Yep. So apologue the course which is kind of where this this all started, you know, in addition to, you know, making, kind of thought provoking and thoughtfully made look, corpse you know, and apologue is a the word epilogue is a it’s a moral fable. And it’s typically it involves and an animal is the spirit guide. And there’s usually a good like little nugget of wisdom in there or a nice lesson to be learned. And with apologue a company we wanted to, you know, tell a a good story a meaningful story with, you know, not only our products but with with our business. And the B Corp. framework, the B Corp. Network has provided us with kind of a checklist, these are all things that we wanted to do. And this was just a good way for us to stay organized and stay accountable. So in addition to trying to, like just run a successful company, you want to also be like the best company you can for your community, your suppliers, your partners and your employees. So we do kind of regular Community Service volunteer hours, we track that 2% of all proceeds from each product we sell goes to a an aligned nonprofit, you know, whether that’s pilot light, which does food education for for young kids, and not only in Chicagoland, but around the nation to women in hospitality united to advocate for urban agriculture. So honestly, like, that’s, that’s as much, that’s a pretty big part of what we do and why we do it, it feels good for us, and these are things that initiatives that we we want to do, no matter what, and we see apologue and Sundays finest is, you know, a vehicle for us to, you know, make a positive impact in, in the ways that we can

Damiane Nickles  36:32  

think also to like, you know, if we kidding, if you’ve worked in a restaurant or bar before, you know, the challenges of working in a restaurant in a bar, right, like, and so I feel like I was referencing working at this farm and realizing like, all of these businesses are connected, right? Like, every restaurant has at least 40 different vendors that they’re buying things from, depending on the restaurant, right? So if we can be part of that ecosystem, and be sort of depositing regularly back into it. I think for us, that goes a really long way. And so with the B Corp framework, it sort of it makes you do a lot of those, it just bakes a lot of those things into your regular everyday business, right? Because then I’m sure you talk to your bartenders, you talk to your bar owners, your restaurant owners, they’re like, Well, I would love to do that. I would love to, you know, give back, I’d love to do this, I’d love to do this. But if you’re a B Corp, it’s like, no, you have to do. Right. So it’s you set your guard, you set yourself up with guardrails, that will sort of get you to the place that you want to go. So we’re pretty like Adam, it’s like alright, let’s it’s definitely the harder way to do it. For sure. It’s not the path of least resistance, but I think it’s a net positive.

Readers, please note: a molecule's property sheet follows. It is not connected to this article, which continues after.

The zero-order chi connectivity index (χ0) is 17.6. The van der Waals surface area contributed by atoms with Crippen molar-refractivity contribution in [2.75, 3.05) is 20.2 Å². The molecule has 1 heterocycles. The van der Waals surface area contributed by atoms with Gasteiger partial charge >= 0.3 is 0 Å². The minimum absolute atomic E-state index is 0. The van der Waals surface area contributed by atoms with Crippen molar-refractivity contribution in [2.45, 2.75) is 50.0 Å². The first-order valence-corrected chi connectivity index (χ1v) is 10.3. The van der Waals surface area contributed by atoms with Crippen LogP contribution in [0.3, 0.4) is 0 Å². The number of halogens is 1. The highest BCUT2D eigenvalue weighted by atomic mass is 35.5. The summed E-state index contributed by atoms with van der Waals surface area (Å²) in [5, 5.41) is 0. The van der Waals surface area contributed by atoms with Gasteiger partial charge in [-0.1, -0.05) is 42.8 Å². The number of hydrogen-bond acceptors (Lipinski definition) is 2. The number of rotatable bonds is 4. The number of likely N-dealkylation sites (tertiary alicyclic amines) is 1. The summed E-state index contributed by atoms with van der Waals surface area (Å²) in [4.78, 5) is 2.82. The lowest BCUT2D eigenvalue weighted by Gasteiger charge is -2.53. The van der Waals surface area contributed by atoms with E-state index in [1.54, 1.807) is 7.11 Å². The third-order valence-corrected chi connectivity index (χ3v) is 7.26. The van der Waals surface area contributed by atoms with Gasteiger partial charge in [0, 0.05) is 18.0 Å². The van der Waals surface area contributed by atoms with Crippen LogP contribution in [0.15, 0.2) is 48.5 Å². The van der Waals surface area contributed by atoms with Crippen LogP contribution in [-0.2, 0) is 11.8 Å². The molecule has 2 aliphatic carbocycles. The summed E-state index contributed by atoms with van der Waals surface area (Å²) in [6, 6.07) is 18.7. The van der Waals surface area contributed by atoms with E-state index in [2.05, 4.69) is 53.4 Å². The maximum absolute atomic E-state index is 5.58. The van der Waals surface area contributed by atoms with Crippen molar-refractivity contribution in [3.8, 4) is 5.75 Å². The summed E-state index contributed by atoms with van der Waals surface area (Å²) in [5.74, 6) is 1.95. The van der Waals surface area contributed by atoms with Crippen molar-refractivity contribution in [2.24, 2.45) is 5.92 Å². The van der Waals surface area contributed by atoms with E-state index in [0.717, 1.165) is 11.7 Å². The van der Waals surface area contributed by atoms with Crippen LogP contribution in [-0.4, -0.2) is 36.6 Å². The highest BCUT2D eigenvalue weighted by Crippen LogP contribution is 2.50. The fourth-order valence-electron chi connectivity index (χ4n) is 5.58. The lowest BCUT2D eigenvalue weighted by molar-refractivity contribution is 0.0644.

Drew Thomas Hendricks  37:52  

Yeah, and also, I mean, it’s doing the right thing, whether it’s producing the best of fashion or doing the engaging in the best business practices. You can’t like sacrifice one and get the other

Damiane Nickles  38:04  

accountable. So well, just cool. Also helps you sleep at night.

Bianca Harmon  38:12  

Yeah, there’s that too.

Drew Thomas Hendricks  38:15